JinC Regulars know about Durham attorney Alex Charns’ work on behalf of an unindicted Duke lacrosse player Charns contends was libeled, along with his teammates, by a Durham CrimeStoppers Wanted poster. (See here and here, for example)
In March 2006 a Durham Police officer, Cpl. David Addison (he’s now a Sgt.) wrote and distributed to police substations, media and others the text of the poster which said an “horrific crime” had been committed at the lacrosse.
Charns will be the guest Monday, Dec. 3, on WUNC – FM’s The State of Things , hosted by Frank Stasio.
The show airs from Noon to 1 PM Eastern. You’ll find information here about audio links and podcasting. (see Listen Now menu on right-hand side of page)
Charns will be on for the entire hour.
You can call in during the program at 1 – 877 – 962 - 9862 or email a question to firstname.lastname@example.org.
The “call in” format means you can’t be certain what will be covered but Charns said expects to talk about a death penalty appeal he’s currently involed with (see below) as well as aspects of the Duke lacrosse case and other cases he’s handled involving the Durham Police Department.
Charns is regarded as one of North Carolina’s outstanding Constitutional attorneys.
The death penalty appeal he’ll speak about is on behalf of Nathan Bowie. The following, from a 2002 AP story, provides some background to the appeal:
A death-row inmate whose defense attorney admitted drinking more than 12 ounces of 80-proof rum every night during trial was denied a new trial and sentencing hearing.Never drunk in the courtroom?
Superior Court Judge Michael Helms said in a ruling last week that he found no evidence that attorney Thomas Portwood's drinking problem affected his performance during Nathan Bowie's trial.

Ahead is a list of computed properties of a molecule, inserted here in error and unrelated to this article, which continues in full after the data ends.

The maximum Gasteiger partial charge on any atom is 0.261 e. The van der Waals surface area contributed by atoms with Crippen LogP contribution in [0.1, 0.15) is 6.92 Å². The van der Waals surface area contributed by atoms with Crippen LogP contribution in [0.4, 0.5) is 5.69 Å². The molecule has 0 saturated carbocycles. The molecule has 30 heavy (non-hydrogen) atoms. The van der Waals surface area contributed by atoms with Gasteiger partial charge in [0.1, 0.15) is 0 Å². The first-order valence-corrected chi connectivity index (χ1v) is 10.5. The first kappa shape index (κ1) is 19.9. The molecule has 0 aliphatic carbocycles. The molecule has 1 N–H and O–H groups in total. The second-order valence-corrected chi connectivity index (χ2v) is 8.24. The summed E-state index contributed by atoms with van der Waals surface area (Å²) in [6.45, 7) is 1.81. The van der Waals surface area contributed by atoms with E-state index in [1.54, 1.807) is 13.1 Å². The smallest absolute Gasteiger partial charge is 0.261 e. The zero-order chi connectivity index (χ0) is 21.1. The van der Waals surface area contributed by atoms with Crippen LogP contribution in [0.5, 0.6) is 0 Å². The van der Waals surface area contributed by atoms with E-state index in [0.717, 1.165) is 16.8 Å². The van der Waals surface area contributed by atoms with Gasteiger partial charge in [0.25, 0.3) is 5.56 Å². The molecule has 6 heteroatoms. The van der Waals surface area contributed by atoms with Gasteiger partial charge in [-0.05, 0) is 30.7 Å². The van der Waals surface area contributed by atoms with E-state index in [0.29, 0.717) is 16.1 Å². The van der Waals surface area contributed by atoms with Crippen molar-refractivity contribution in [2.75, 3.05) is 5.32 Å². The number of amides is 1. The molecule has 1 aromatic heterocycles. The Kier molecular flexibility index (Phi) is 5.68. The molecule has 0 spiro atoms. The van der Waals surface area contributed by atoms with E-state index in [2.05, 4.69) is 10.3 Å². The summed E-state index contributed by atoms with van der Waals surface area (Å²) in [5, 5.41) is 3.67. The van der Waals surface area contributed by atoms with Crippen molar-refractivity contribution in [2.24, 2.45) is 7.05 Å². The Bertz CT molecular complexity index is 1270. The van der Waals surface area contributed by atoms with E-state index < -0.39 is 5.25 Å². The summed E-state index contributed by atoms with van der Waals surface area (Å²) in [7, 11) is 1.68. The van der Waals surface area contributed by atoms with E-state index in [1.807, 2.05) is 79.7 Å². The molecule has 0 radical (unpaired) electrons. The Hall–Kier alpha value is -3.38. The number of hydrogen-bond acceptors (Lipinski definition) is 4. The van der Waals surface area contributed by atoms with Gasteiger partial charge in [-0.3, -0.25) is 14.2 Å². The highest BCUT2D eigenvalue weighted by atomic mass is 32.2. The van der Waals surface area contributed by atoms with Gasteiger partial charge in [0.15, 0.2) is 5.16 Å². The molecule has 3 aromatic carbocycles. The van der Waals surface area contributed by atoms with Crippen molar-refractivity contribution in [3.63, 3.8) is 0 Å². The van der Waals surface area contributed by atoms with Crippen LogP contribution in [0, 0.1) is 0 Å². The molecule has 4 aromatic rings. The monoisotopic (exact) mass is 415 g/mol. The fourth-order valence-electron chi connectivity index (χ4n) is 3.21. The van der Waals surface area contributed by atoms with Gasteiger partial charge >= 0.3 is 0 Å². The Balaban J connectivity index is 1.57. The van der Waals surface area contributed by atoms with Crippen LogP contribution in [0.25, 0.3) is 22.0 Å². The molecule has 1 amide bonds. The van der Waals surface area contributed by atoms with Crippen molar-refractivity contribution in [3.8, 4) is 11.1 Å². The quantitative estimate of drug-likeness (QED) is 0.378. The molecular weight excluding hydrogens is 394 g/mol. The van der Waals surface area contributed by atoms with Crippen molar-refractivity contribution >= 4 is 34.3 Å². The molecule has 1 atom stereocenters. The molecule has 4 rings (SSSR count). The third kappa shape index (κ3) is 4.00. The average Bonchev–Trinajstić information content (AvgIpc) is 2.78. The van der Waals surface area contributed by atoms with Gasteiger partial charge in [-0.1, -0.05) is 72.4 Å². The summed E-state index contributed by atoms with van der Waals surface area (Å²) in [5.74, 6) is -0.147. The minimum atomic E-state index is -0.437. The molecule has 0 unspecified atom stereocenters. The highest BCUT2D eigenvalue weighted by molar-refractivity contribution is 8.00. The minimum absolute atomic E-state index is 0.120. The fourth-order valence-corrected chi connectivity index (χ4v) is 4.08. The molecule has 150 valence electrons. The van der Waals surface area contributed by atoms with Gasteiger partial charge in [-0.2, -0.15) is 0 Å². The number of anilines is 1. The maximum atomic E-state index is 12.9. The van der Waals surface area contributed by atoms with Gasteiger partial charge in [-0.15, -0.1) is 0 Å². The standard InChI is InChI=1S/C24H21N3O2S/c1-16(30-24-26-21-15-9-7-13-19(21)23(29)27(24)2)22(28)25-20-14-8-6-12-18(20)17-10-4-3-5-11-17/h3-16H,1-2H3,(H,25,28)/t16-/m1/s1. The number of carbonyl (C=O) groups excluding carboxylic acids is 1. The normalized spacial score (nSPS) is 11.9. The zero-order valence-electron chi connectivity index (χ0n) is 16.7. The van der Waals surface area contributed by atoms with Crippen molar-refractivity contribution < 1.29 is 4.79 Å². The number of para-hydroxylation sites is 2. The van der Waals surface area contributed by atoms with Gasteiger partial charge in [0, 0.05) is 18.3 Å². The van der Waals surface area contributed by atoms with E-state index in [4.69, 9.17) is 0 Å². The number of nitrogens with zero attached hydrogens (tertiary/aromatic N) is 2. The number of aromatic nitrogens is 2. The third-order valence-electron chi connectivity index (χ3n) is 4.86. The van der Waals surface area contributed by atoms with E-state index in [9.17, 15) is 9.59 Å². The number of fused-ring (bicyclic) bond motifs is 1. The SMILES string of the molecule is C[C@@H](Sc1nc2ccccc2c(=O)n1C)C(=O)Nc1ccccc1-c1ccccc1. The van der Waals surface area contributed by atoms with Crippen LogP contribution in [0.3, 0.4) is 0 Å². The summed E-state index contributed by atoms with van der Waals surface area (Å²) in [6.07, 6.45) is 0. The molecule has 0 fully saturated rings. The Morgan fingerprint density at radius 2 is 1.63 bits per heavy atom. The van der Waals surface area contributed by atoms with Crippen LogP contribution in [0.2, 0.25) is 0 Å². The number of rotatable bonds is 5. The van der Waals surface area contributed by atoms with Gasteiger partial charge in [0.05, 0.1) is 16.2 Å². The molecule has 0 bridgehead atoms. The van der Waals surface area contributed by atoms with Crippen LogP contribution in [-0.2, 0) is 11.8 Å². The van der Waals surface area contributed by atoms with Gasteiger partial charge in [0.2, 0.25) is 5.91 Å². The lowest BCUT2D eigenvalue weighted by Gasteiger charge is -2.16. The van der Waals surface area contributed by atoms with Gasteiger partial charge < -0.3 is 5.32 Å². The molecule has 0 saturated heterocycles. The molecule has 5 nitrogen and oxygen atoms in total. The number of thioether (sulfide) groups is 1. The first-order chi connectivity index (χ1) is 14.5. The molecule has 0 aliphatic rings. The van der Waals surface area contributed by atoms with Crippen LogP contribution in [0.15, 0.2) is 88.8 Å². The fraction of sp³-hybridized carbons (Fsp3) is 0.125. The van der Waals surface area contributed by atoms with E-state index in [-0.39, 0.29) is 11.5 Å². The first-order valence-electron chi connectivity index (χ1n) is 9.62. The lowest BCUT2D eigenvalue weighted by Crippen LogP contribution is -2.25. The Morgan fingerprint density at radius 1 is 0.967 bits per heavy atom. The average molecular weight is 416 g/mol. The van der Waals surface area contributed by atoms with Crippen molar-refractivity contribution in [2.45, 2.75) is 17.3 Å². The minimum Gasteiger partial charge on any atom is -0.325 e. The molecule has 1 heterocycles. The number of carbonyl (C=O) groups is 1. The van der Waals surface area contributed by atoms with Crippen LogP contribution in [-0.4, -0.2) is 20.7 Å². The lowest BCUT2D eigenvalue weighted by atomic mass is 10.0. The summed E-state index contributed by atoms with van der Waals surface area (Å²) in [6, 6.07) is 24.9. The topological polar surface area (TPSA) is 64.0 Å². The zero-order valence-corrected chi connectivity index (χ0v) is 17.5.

Bowie, 31, was sentenced to death in 1993 for the murders of two men outside an apartment complex in 1991. No date has been set for his execution.
Alexander Charns, Bowie's appellate attorney, said he would ask the state Supreme Court to review the case.
He called the order "an outrage," saying Helms ignored a recent U.S. Supreme Court decision requiring defense attorneys to thoroughly investigate a defendant's background.
Neither Portwood nor his co-counsel, Mark Killian, obtained Bowie's social service, school and mental health records. They did not call witnesses who could have detailed Bowie's troubled childhood, alcohol abuse and mental problems -- mitigating factors that Bowie's new attorneys say could have swayed a jury to at least impose a life sentence.
The judge cited the testimony of other attorneys who said Portwood's drinking "caused social problems but did not affect, and has not affected, Portwood's ability to practice law."
Portwood testified in October that he began drinking every night around 6 p.m. and was never drunk in the courtroom.
I guess that means Portwood never appeared in night court.
And what about those attorneys who said Portwood's drinking ‘caused social problems but did not affect, and has not affected, Portwood's ability to practice law?”
How’d they know that?
Scientific research or just their own first-person experiences?
I know surgeons who won’t drink at all or will at most have one drink the night before they’re scheduled to operate.
I can’t imagine an attorney or anyone else knocking down the equivalent of a full cup and a half of 80 proof alcohol, and that not influencing his/her functioning the next day.
In any case, I’ll be tuning in tomorrow here to listen to Charns, Stasio and the callers. I hope you’re listening, too.
Maybe one of you will be a caller.